Electrical stimulation of these multisensory neurons almost always evoked a complex, coordinated movement that resembled a flinching, blocking, or protecting action.[15][16][17][18] Chemical inhibition of these neurons produced a "nerves of steel" state in which defensive reactions were inhibited.[15] Chemical enhancement of these neurons produced a "super flincher" state in which any mild stimulus, such as an object gently moved toward the face, evoked a full-blown flinching reaction.[15]

In Graziano's interpretation,[39] these multisensory neurons form a specialized brain-wide network that encodes the space near the body, computes a margin of safety, and helps to coordinate movements in relation to nearby objects with an emphasis on withdrawal or blocking movements. A subtle level of activation might bias ongoing behavior to avoid collision, whereas a strong level of activation evidently causes an overt defensive action.

The neurons that encode peripersonal space may also provide a neuronal basis for the psychological phenomenon of personal space.[39] Personal space, described by Hall,[40] is the flexible bubble of space around each person that is protected from intrusion by other people.

The peripersonal neurons may also play a central role in the body schema[41] an internally computed model of the body first proposed to exist by Head and Holmes in 1911.[42]

An action map in the motor cortex

In the 2000s Graziano's lab obtained evidence suggesting that the motor cortex might not contain a simple map of the body's muscles as in classical descriptions such as Penfield's description of a motor homunculus.[43] Instead, the motor cortex may contain a mapping of coordinated, behaviorally useful actions that make up a typical movement repertoire.

In their initial experiments, Graziano and colleagues used electrical microstimulation on the motor cortex of monkeys.[14][18] Most previous protocols in the motor cortex used very brief stimulation, such as for a hundredth of a second. Graziano applied the stimulation for half a second each time, on a behaviorally relevant time scale, in order to match the typical duration of a monkey's reaching and grasping. The longer stimulation train in Graziano's experiments evoked complex movements that included many joints and that resembled movements from the animal's behavioral repertoire.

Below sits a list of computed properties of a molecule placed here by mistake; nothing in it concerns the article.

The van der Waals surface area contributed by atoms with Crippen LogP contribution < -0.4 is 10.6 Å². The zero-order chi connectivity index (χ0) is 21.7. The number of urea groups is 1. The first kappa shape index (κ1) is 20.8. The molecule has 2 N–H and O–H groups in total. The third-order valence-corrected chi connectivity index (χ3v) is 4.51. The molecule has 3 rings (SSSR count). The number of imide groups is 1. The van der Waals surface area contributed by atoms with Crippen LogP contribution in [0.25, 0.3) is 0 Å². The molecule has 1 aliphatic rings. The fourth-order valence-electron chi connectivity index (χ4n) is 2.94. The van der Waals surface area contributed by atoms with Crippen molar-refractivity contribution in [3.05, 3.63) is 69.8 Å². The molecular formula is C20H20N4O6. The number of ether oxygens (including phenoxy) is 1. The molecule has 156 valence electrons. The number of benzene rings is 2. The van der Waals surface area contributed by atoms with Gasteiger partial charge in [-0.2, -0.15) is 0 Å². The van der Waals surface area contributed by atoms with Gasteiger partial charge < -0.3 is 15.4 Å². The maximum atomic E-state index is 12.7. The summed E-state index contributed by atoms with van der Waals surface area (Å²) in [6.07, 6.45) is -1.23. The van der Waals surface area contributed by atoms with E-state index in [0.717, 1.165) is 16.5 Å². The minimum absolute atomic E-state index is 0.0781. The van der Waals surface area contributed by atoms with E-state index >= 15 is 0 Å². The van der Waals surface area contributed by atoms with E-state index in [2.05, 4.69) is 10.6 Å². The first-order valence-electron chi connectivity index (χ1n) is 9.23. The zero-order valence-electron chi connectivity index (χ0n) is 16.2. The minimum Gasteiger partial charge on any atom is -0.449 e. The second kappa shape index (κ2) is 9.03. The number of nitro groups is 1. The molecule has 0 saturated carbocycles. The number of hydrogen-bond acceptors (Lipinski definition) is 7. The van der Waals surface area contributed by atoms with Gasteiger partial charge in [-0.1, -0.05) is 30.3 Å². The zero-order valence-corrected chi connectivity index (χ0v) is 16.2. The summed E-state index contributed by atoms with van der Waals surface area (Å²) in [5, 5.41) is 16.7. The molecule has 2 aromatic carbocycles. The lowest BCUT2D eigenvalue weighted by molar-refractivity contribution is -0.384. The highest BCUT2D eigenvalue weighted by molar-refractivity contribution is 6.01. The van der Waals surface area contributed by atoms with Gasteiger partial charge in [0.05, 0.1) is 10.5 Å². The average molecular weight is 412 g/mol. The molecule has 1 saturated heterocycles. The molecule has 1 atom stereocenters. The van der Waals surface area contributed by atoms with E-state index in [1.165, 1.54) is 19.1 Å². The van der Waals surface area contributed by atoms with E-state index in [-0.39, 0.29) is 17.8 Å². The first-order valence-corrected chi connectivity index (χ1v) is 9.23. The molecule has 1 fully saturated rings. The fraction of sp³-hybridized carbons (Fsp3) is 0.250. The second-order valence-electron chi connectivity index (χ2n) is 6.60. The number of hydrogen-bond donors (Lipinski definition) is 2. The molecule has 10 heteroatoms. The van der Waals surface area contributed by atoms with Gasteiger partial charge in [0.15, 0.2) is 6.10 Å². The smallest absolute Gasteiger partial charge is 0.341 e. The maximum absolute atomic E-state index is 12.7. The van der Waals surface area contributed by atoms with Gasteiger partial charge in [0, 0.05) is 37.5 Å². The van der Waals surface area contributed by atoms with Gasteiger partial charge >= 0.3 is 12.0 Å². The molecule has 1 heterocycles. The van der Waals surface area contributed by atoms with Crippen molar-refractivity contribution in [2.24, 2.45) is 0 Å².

For example, stimulation of one site always caused the hand to close in a grip, the arm to bring the hand to the mouth, and the mouth to open. Stimulation of another site always caused the grip to open, the palm to face away from the body, and the arm to extend, as if the monkey were reaching to grasp an object. Other sites evoked other complex movements. The behavioral repertoire of the animal seemed to be rendered onto the cortical sheet.

This initial work became controversial because of the method of stimulation on a behavioral time scale. The method was not commonly used in the study of motor cortex[25] although it had been used in the study of other brain regions.[19] That controversy may have partially distracted from the other methods used to study the action map.[19] For example, computational models[11] show that when the complex movement repertoire of a monkey is arranged in a flattened map, with similar movements represented near each other, the map closely resembles the known arrangement of the monkey motor cortex.

In Graziano's proposal, many of the complexities of the motor cortex, such as its overlapping maps of the body and its multiple areas with somewhat different mixtures of properties, may be a result of representing the many parts of the movement repertoire each with its own specialized computational requirements. Graziano[19] suggests that the action-map view does not contradict the more traditional view of motor cortex as a set of fields with differing functions. Instead, the action map may help to explain why motor cortex is divided into functionally distinct fields and why the fields are arranged spatially as they are.

Other researchers have since found a similar, ethological organization to motor cortical regions in monkeys, prosimians, cats, and rats.[22][44][45][21][20]

The brain basis of consciousness